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Prosecutor General's Office: International Criminal Court to open office in Ukraine
Ukraine's Prosecutor General Andrii Kostin and the Registrar of the Hague-based International Criminal Court (ICC) Peter Lewis signed an agreement on opening the ICC's office in Ukraine on March 23.
Kostin called the document "another step towards ensuring full responsibility for international crimes," according to his office's report.
"This is just the beginning, but a good one," Kostin said. "I am convinced that we will not stop until all those guilty of international crimes committed against Ukraine are brought to justice, including the top military and political leadership of Russia's criminal regime."
The prosecutor general added he hoped for further cooperation with the ICC in the investigation and prosecution of Russian crimes against Ukraine. "I firmly believe our joint efforts will help build a fairer world."
The ICC issued arrest warrants on March 17 for Russian dictator Putin and Maria Lvova-Belova, the Russian official overseeing the forced deportations of more than 16,000 Ukrainian children to Russia.
Russia is shipping very old tanks west, signaling shortage in Ukraine
Open-source researchers have found evidence that Moscow is dusting off Stalin-era tanks — some first deployed more than 70 years ago — and shipping them west, possibly a sign that battlefield losses have led to a shortage of armor for Moscow’s forces on the front in Ukraine.
According to photographs obtained by the Tbilisi, Georgia-based Conflict Intelligence Team, T-54 and T-55 tanks from the 1940s were spotted aboard a train departing from Arsenyev in the Primorsky Krai region of Russia’s Far East, heading west. Russia’s 1295th Central Tanks and Repair Storage Base is in Arsenyev.
The researchers could not confirm that the tanks were being sent for use in combat on the front in Ukraine. Both Russia, which occupies about a fifth of Ukraine’s territory, and Ukraine are short on weapons and ammunition, and they are relying on extensive stocks of old weapons.
But the T-54 series tanks would be especially old, and their use would signal trouble for Russia given that Ukraine is now awaiting deliveries of Leopard battle tanks from European supporters and M1 Abrams tanks from the United States.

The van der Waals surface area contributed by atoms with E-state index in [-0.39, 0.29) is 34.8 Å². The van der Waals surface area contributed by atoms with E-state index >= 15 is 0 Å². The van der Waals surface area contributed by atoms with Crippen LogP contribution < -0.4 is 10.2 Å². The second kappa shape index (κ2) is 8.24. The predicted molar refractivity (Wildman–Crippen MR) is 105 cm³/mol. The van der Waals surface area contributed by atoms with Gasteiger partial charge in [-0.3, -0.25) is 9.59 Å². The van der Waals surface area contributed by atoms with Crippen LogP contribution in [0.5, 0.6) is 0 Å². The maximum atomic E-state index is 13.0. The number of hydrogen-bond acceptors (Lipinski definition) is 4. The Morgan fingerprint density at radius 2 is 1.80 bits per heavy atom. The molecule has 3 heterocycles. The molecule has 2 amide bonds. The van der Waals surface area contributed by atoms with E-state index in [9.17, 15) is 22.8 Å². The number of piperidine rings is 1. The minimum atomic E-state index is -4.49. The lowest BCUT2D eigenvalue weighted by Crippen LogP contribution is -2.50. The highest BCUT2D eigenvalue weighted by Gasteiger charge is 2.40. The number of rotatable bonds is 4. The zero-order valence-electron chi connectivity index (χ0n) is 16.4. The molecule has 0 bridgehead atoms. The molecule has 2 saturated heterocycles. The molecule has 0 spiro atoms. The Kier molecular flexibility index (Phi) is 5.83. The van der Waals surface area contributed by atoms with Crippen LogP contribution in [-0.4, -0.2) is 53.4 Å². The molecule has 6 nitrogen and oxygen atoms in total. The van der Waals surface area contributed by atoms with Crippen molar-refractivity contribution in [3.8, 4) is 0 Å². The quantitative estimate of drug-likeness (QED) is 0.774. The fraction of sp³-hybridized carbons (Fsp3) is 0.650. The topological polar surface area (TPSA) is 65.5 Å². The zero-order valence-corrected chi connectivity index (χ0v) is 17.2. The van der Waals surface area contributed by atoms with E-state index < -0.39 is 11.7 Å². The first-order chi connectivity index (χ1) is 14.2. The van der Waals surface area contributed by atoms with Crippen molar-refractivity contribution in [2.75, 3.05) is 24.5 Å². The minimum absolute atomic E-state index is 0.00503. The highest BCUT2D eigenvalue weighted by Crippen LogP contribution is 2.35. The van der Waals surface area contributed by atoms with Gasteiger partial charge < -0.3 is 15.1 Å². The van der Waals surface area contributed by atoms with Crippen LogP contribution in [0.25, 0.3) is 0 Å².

The T-54s were adopted by the Soviet army in the mid-1940s when leader Joseph Stalin was in power. The T-55 series entered service in 1958.
This is not the first instance of Russia turning to old tanks. Last year, an elite Russian unit was found to be using T-62 tanks in Ukraine — Soviet-era tanks that were introduced in 1961. But the CIT’s report noted that this is the first recorded instance of T-54 and T-55 tanks being taken out of storage.
“Even an outdated tank is more useful than no tank at all,” the report stated. “But we consider the lack of range finders and ballistic computers (not to mention fire control systems) to be the key disadvantages of these series, as well as primitive sights and an inferior gun stabilization system.”
The US launched an investigation against Swiss banks for bailing out Russian oligarchs
The US authorities are checking the largest banks in Switzerland - Credit Suisse and UBS - for help with the circumvention of sanctions by Russian oligarchs, Bloomberg reports, citing sources familiar with the situation.
According to them, the investigation began before Credit Suisse was on the verge of collapse and was bought by UBS for a measly $ 3.2 billion.
Both banks received requests from the US Department of Justice for documents - bank employees working with sanctioned clients were under investigation, they say Bloomberg sources.
Large US banks have also received similar requests, sources say: the authorities are interested in how internal control was arranged in banks, and if the audit shows that employees violated the law, then the investigation may continue.
At the beginning of May, when Swiss banks severed relations with sanctioned Russians, they held almost $50 billion of assets of sanctioned clients, of which $33 billion belonged to Credit Suisse.
Before the war, the bank served up to $60 billion of assets of the Russian elites, earning up to $500-600 million annually from this.
"I'll start smashing you like criminals." Medvedev threatened members of the commission on the military-industrial complex with Stalin's telegram
Deputy Chairman of the Security Council of Russia Dmitry Medvedev read out the telegram of Joseph Stalin dated September 17, 1941, to the heads of defense enterprises. He voiced it at a meeting of the working group of the military-industrial commission.